Do you understand that Jesus wants to extend peace to you and I as well? He doesn’t gloss over your past. He is well aware of the mistakes we have made. He knows how we’ve scorned Him, denied Him, and rejected Him when we should have been speaking up for Him. Yet He still extends peace. When He sees you He says, “Shalom.” Jesus gives his peace to live in.
- Jesus gives his purpose to live by
“Again Jesus said, “Peace be with you! As the Father has sent me, I am sending you.” (John 20:21)
The first use of the word “peace” in verse 19 was given in order to quiet their hearts. This second “peace” was given in order to prepare them for their role.
Jesus reminds them what he had said that the Last Supper “As you sent me into the world, I have sent them into the world.” (John 17:18). He not only restores them but He entrusts them as his Ambassadors. Jesus said, “As the Father has sent me, I am sending you.” (John 20:21) In his book The Purpose-Driven Church, Rick Warren reports on a survey that found 89% of church members believe the church’s purpose is to “take care of my needs and those of my family.” Only 11% said, “The purpose of the church is to win the world for Jesus Christ.” Jesus said, “As the Father has sent me, I am sending you.” (John 20:21). We need reminding that mission is our first priority otherwise we experience what Mark Mittelberg calls the “second law of spiritual dynamics.” Left to ourselves we move toward self-centeredness. Jesus gives his peace to live in and his purpose to live by.
- Jesus gives his power to live on
“And with that he breathed on them and said, “Receive the Holy Spirit. If you forgive the sins of anyone, their sins are forgiven; if you do not forgive them, they are not forgiven.” (John 20:22-23)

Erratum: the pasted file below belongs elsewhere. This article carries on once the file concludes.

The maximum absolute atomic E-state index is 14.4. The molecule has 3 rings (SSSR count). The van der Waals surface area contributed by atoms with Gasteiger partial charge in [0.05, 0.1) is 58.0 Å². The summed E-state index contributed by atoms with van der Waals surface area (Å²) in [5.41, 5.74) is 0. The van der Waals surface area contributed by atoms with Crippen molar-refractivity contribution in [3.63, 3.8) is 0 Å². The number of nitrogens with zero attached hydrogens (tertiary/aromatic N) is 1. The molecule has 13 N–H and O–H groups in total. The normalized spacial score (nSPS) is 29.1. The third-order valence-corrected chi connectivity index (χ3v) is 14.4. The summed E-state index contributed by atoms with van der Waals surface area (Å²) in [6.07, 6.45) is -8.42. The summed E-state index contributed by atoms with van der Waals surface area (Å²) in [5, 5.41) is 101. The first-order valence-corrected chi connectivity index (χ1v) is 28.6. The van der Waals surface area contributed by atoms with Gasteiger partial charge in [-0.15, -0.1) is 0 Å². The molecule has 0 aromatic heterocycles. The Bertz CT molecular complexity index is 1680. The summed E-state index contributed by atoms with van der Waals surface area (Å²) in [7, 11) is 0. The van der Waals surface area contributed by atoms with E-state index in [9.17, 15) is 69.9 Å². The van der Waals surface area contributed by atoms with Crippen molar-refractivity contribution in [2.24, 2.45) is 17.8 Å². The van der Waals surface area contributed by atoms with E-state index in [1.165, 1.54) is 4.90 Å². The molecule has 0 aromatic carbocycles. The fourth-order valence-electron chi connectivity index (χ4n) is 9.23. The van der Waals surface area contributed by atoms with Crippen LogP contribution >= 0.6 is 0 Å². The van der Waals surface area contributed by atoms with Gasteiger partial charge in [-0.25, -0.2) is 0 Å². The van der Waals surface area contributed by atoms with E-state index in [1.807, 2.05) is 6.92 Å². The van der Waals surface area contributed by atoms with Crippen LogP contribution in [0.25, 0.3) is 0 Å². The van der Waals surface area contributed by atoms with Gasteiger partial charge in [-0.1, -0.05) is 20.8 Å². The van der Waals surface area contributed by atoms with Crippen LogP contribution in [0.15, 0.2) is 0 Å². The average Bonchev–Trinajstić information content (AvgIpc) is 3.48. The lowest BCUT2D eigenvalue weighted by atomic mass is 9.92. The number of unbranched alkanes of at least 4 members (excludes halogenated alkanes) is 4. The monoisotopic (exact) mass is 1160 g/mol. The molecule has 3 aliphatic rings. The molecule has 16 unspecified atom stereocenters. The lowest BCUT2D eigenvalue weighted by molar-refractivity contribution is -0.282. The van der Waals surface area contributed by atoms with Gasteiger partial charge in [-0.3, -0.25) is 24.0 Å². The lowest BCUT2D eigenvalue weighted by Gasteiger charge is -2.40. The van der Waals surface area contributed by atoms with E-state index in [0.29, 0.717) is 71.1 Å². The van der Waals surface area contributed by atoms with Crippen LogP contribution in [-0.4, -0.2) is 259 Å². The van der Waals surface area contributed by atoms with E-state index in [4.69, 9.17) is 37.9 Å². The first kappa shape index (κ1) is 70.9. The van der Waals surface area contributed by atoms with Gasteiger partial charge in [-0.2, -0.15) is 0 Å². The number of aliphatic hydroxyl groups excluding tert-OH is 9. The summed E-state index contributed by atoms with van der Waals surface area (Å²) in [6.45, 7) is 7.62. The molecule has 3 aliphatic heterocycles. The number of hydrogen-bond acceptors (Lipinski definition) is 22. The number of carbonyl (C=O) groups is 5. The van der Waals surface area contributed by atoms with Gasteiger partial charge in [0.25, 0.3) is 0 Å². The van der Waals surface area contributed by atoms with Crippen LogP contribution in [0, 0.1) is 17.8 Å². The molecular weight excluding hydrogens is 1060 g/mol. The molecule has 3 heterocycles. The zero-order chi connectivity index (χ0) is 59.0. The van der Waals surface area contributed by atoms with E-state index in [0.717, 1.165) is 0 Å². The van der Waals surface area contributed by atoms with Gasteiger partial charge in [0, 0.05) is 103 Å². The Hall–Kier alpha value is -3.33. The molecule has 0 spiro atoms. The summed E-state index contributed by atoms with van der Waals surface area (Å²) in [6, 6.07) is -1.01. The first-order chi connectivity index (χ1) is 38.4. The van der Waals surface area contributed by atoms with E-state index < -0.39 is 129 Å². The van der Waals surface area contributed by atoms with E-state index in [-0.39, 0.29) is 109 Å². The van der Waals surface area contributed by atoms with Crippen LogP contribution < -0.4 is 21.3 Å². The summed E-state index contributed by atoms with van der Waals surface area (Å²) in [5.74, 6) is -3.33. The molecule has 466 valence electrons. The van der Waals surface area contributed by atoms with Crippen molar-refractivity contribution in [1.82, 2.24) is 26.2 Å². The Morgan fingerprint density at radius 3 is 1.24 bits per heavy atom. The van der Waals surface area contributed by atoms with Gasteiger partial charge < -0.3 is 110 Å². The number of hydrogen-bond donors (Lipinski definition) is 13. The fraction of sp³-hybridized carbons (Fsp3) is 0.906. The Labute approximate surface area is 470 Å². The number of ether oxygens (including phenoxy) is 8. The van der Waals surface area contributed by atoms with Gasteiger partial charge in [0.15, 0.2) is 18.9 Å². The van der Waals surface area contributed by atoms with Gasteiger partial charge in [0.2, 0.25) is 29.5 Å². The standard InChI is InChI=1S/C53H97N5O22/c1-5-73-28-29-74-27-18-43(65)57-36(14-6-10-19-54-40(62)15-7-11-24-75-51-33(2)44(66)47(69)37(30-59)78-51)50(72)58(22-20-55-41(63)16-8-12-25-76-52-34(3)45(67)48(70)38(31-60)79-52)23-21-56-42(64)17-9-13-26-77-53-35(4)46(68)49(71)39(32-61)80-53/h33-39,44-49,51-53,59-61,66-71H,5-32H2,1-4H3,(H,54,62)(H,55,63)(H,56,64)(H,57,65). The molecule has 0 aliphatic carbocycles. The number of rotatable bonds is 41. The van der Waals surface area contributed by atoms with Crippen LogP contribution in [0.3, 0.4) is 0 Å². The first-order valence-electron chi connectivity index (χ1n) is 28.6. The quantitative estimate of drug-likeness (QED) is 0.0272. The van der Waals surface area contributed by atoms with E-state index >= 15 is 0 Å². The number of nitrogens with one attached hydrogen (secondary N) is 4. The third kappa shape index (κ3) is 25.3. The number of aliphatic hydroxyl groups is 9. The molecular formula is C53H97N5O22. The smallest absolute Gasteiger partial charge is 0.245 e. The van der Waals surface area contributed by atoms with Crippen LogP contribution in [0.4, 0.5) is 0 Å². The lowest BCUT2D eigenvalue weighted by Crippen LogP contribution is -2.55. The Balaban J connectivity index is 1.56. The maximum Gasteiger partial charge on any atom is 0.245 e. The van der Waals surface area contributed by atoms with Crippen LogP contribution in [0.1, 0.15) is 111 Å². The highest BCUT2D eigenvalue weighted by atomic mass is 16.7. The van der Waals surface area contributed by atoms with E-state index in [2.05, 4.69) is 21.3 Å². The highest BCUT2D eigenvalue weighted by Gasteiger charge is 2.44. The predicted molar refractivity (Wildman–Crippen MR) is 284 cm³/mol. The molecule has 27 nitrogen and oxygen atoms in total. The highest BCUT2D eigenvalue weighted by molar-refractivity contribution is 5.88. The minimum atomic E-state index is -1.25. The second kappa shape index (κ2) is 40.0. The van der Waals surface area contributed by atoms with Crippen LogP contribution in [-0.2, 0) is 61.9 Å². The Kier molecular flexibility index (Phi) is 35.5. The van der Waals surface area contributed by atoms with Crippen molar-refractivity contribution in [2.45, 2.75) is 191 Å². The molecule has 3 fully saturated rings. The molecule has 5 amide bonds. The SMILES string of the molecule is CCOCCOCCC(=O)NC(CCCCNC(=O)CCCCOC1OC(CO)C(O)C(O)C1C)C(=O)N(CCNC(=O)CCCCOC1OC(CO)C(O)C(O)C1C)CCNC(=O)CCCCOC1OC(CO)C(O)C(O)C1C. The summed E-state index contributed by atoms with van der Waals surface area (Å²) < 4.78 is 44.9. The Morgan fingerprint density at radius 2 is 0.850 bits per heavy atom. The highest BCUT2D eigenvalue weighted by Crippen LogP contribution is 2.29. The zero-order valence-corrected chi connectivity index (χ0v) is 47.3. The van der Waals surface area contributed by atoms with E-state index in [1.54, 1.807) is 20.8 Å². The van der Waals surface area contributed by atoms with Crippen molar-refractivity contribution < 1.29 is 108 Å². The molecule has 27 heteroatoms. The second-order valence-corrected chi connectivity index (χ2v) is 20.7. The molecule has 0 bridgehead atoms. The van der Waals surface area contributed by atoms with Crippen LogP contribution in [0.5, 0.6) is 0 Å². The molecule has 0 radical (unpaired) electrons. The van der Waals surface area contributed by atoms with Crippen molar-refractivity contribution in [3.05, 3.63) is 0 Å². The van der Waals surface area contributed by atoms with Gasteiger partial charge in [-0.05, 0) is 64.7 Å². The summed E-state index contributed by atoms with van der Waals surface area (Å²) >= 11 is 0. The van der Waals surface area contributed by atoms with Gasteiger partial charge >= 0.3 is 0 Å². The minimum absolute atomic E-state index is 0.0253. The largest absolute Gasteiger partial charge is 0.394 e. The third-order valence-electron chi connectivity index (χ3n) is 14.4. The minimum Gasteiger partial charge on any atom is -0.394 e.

We usually think that the Day of Pentecost was the birthday of the church. It wasn’t. It was more like her baptismal day. Easter was the birthday of the church, when the Apostles met Jesus and received the Holy Spirit. 50 days later at Pentecost, the power of the Holy Spirit enabled them to be witnesses of Jesus. If you sometimes feel a little overwhelmed when prompted to bring Jesus into a conversation, remember Jesus not only calls, he also empowers as well. We need his presence and power too. Listen to what the Bible says the Holy Spirit will do.
+ He gives us the words to say (Luke 12:11,12)
+ He convicts us, and our listeners of sin (John 16:8)
+ He converts a hard heart (John 6:44)
+ He sustains us in the difficult times (John 14:26,27)
+ He gives focus and substance to our prayers (Romans 8:26)
+ He gives us the abilities to do God’s will (1 Corinthians 12:7)
+ He makes us more like Jesus Christ (Galatians 5:22-23)
When we give the Holy Spirit room to work He will surprise us again and again by what He does best. We are not alone. God doesn’t call the equipped; He equips the called.
If we’re serious about telling others about Jesus, then we must be intentional and resist the gravitational pull inward. When I find myself tempted by adverts offering a new life in South Australia with fine weather, fine beaches, fine food and fine wine, I remind myself of my purpose here – to know Jesus and make Jesus known wherever Jesus sends me. I remind myself that fruitfulness in evangelism is sharing Christ in the power of the Holy Spirit and leaving the results to God. How did Jesus transform them from fear to courage? He gives his peace to live in, his purpose to live by and his power to live on. John closes his Gospel with these words,